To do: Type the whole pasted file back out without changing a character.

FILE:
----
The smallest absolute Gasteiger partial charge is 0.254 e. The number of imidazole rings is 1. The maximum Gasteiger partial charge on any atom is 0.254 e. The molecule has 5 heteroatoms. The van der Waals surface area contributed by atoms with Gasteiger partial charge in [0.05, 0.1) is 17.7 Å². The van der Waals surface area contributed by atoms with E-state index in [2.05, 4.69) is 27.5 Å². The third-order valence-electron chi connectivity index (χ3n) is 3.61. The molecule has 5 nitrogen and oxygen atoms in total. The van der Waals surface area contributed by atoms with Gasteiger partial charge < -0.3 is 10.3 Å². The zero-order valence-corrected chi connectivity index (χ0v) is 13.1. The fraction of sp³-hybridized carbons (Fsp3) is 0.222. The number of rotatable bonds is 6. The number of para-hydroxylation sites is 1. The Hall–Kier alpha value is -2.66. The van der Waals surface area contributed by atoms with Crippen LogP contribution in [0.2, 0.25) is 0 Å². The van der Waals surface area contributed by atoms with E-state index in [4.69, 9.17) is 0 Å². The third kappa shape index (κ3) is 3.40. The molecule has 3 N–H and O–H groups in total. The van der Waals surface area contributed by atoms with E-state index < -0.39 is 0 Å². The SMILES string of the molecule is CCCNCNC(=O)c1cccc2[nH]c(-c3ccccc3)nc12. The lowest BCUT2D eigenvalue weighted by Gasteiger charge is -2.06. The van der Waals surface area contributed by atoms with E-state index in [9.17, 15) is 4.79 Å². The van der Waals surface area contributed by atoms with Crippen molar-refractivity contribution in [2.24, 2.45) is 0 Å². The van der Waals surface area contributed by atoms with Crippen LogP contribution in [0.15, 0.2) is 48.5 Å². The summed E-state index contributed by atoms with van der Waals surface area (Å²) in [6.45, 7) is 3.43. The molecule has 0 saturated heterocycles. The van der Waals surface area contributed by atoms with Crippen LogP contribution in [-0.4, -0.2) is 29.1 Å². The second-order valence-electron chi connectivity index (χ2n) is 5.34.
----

The smallest absolute Gasteiger partial charge is 0.254 e. The number of imidazole rings is 1. The maximum Gasteiger partial charge on any atom is 0.254 e. The molecule has 5 heteroatoms. The van der Waals surface area contributed by atoms with Gasteiger partial charge in [0.05, 0.1) is 17.7 Å². The van der Waals surface area contributed by atoms with E-state index in [2.05, 4.69) is 27.5 Å². The third-order valence-electron chi connectivity index (χ3n) is 3.61. The molecule has 5 nitrogen and oxygen atoms in total. The van der Waals surface area contributed by atoms with Gasteiger partial charge < -0.3 is 10.3 Å². The zero-order valence-corrected chi connectivity index (χ0v) is 13.1. The fraction of sp³-hybridized carbons (Fsp3) is 0.222. The number of rotatable bonds is 6. The number of para-hydroxylation sites is 1. The Hall–Kier alpha value is -2.66. The van der Waals surface area contributed by atoms with Crippen LogP contribution in [0.2, 0.25) is 0 Å². The van der Waals surface area contributed by atoms with E-state index in [4.69, 9.17) is 0 Å². The third kappa shape index (κ3) is 3.40. The molecule has 3 N–H and O–H groups in total. The van der Waals surface area contributed by atoms with E-state index < -0.39 is 0 Å². The SMILES string of the molecule is CCCNCNC(=O)c1cccc2[nH]c(-c3ccccc3)nc12. The lowest BCUT2D eigenvalue weighted by Gasteiger charge is -2.06. The van der Waals surface area contributed by atoms with E-state index in [9.17, 15) is 4.79 Å². The van der Waals surface area contributed by atoms with Crippen molar-refractivity contribution in [2.24, 2.45) is 0 Å². The van der Waals surface area contributed by atoms with Crippen LogP contribution in [0.15, 0.2) is 48.5 Å². The summed E-state index contributed by atoms with van der Waals surface area (Å²) in [6.45, 7) is 3.43. The molecule has 0 saturated heterocycles. The van der Waals surface area contributed by atoms with Crippen LogP contribution in [-0.4, -0.2) is 29.1 Å². The second-order valence-electron chi connectivity index (χ2n) is 5.34.